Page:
The dialogue with Minsk is today more important than ever, as the Belarusian public opinion has been showing for several years its discontentment with regard to the regime. The most recent example is the famous riot of the “social parasites” in early 2017, consisting in relatively important demonstrations against Lukashenko’s antisocial policy of, while the country is gripped in a crisis. It was the first time that ordinary citizens were protesting against the living conditions.

The Belarusian youth is much more Europhile than other generations, mainly because of their access to Western media (including the Russian version of Euronews). This could make the public opinion progressively change its mind in favour of an accelerated and lasting coming together of Belarus and the EU (Belarus is traditionally hostile towards European integration because of the restrictions imposed by the Schengen area on its EU borders, and because of Lukashenko’s anti-Western propaganda). Even if the regime is certainly not ready to listen to the civil society, its pressure could intensify over the years.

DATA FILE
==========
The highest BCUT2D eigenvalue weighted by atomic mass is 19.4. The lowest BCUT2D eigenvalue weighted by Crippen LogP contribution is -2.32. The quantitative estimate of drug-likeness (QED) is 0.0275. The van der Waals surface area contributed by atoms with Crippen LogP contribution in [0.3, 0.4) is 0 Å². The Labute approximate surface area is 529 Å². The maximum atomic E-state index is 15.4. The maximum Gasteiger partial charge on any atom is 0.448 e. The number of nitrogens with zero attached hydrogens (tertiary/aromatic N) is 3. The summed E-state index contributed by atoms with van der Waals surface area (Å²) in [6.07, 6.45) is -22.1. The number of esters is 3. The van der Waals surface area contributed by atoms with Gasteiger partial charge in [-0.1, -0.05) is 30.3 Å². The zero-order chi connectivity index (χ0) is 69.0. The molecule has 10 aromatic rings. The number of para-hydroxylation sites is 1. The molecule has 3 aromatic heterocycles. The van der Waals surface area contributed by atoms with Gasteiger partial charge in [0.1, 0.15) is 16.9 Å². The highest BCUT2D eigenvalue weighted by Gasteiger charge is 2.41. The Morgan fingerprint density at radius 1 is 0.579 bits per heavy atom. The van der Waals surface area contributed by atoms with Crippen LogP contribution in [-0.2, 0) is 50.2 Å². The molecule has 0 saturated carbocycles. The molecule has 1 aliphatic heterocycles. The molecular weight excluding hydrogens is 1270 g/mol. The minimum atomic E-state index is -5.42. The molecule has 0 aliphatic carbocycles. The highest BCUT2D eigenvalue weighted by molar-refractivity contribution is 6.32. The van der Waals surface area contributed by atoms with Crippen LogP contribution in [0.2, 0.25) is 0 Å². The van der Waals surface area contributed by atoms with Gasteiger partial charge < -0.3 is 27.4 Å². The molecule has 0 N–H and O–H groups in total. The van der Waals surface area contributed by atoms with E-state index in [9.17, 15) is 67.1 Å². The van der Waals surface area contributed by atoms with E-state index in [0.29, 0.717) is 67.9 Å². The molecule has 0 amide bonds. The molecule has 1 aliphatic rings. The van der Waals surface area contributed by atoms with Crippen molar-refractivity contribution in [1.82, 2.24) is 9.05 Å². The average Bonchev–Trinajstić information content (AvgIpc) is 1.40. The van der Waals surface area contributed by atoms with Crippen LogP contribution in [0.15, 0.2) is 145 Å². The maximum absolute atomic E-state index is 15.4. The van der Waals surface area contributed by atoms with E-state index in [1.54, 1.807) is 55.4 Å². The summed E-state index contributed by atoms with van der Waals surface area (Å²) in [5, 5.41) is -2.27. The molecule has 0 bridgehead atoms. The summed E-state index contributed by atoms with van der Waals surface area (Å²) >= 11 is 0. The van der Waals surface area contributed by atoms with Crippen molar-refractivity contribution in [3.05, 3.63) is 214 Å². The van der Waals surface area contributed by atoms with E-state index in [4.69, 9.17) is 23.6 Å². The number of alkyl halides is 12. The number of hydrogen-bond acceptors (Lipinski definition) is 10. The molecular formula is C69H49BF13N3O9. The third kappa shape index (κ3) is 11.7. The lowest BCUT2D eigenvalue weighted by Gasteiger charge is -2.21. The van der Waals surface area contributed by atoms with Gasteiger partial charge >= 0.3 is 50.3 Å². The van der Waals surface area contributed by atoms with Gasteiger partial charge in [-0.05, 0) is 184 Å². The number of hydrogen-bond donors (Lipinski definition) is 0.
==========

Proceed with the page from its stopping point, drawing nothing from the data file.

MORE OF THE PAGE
For the Kremlin, Belarus is not as strategically important as Ukraine